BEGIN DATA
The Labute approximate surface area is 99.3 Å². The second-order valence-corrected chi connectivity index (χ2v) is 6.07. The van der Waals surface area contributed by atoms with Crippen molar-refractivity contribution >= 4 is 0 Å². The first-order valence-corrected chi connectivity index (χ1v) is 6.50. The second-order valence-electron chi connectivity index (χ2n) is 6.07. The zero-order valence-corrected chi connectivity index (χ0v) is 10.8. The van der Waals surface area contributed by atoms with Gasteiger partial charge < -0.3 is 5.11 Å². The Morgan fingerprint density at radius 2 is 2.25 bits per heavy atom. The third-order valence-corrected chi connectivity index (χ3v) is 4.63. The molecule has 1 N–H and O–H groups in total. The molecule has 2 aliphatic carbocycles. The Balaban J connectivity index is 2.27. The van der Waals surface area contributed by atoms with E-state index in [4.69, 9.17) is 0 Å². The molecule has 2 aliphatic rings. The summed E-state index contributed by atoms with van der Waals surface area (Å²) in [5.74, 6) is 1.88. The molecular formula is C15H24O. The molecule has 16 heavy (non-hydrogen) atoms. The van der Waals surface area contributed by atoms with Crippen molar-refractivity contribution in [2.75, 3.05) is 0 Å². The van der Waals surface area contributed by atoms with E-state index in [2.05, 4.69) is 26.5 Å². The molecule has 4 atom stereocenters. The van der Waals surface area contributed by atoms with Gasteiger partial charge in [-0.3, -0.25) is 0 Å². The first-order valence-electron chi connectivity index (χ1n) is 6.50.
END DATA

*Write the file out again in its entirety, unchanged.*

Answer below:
The Labute approximate surface area is 99.3 Å². The second-order valence-corrected chi connectivity index (χ2v) is 6.07. The van der Waals surface area contributed by atoms with Crippen molar-refractivity contribution >= 4 is 0 Å². The first-order valence-corrected chi connectivity index (χ1v) is 6.50. The second-order valence-electron chi connectivity index (χ2n) is 6.07. The zero-order valence-corrected chi connectivity index (χ0v) is 10.8. The van der Waals surface area contributed by atoms with Gasteiger partial charge < -0.3 is 5.11 Å². The Morgan fingerprint density at radius 2 is 2.25 bits per heavy atom. The third-order valence-corrected chi connectivity index (χ3v) is 4.63. The molecule has 1 N–H and O–H groups in total. The molecule has 2 aliphatic carbocycles. The Balaban J connectivity index is 2.27. The van der Waals surface area contributed by atoms with E-state index in [4.69, 9.17) is 0 Å². The molecule has 2 aliphatic rings. The summed E-state index contributed by atoms with van der Waals surface area (Å²) in [5.74, 6) is 1.88. The molecular formula is C15H24O. The molecule has 16 heavy (non-hydrogen) atoms. The van der Waals surface area contributed by atoms with Crippen molar-refractivity contribution in [2.75, 3.05) is 0 Å². The van der Waals surface area contributed by atoms with E-state index in [2.05, 4.69) is 26.5 Å². The molecule has 4 atom stereocenters. The van der Waals surface area contributed by atoms with Gasteiger partial charge in [-0.3, -0.25) is 0 Å². The first-order valence-electron chi connectivity index (χ1n) is 6.50.